Researchers who studied data from more than 20,000 children in West Virginia who had been screened for cholesterol is calling for universal screening, instead of limiting to children with family history of heart disease or high cholesterol.

Universal cholesterol screening would uncover more cases of the condition in children who, if left untreated, could develop heart disease later in life, according to the study published in the journal Pediatrics.

The researchers at West Virginia University (WVU) in Morgantown found that about one percent of all fifth-graders had cholesterol levels that warranted drug treatment. But a third of those children would not have been identified under current guidelines because they don’t have relatives with heart disease or high cholesterol.

Among the children who would not have been screened, nearly 10% had elevated LDL cholesterol levels (above 130 mg/dL), and 1.7% had levels high enough (above 160 mg/dL) to warrant treatments and medications.

Currently, American Academy of Pediatrics recommends screening for high cholesterol in children with a family history of heart disease or high cholesterol. Children whose parents do not know about their family history of heart disease are also recommended to get the test.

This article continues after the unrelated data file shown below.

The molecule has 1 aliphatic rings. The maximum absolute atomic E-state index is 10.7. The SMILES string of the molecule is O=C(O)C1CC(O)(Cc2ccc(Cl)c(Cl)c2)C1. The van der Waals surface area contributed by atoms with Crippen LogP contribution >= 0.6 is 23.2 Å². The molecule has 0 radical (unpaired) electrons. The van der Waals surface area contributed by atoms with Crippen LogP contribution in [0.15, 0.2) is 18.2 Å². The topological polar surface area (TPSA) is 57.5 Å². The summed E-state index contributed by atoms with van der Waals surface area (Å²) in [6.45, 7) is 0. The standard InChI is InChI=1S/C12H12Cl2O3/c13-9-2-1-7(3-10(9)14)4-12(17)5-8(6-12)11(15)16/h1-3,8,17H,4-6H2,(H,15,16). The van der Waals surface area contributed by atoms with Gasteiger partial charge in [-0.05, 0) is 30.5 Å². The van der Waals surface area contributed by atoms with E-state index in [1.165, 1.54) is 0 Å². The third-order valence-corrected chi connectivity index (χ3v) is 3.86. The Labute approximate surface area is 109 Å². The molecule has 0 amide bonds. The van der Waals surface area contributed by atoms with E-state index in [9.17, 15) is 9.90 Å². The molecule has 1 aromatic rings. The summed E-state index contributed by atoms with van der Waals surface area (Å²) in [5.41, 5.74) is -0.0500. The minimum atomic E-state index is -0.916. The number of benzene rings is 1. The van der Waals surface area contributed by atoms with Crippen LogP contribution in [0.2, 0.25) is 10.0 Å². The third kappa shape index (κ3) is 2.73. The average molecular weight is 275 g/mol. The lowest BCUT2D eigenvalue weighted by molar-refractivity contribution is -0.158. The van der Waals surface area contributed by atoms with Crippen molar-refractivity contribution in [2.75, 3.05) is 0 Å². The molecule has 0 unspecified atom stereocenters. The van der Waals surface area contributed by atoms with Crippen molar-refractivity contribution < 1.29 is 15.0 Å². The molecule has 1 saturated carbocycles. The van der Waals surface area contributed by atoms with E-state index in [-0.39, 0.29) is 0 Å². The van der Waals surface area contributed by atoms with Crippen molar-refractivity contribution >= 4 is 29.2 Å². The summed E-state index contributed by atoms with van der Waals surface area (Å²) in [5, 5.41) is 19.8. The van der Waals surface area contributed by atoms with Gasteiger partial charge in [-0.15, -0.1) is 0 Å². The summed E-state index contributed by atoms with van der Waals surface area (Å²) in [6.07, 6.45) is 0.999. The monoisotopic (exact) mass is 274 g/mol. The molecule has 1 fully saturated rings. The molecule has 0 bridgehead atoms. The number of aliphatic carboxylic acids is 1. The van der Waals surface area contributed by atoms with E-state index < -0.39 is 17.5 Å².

Dr. William Neal of West Virginia University in Morgantown, who led the new study, said that treating the children with cholesterol-lowering drugs would reduce the risk of developing heart problems later in life. Statin therapy may be used to lower LDL cholesterol levels in children.

The cost of universal screenings is not welcomed by all. Also experts disagree on whether it is necessary or beneficial. Dr. Michael L. LeFevre from U.S. Preventive Services Task Force questions the safety of statin treatment for children. He also said during an interview that he does not believe that starting a ten-year-old on cholesterol-lowering drugs will prevent heart disease 40 years.

Neal and the researchers believe that the universal screening would save a lot of money in the end if heart disease could be prevented. Neal said, "I have gradually become convinced that universal screening in children is not only preferable, but necessary.”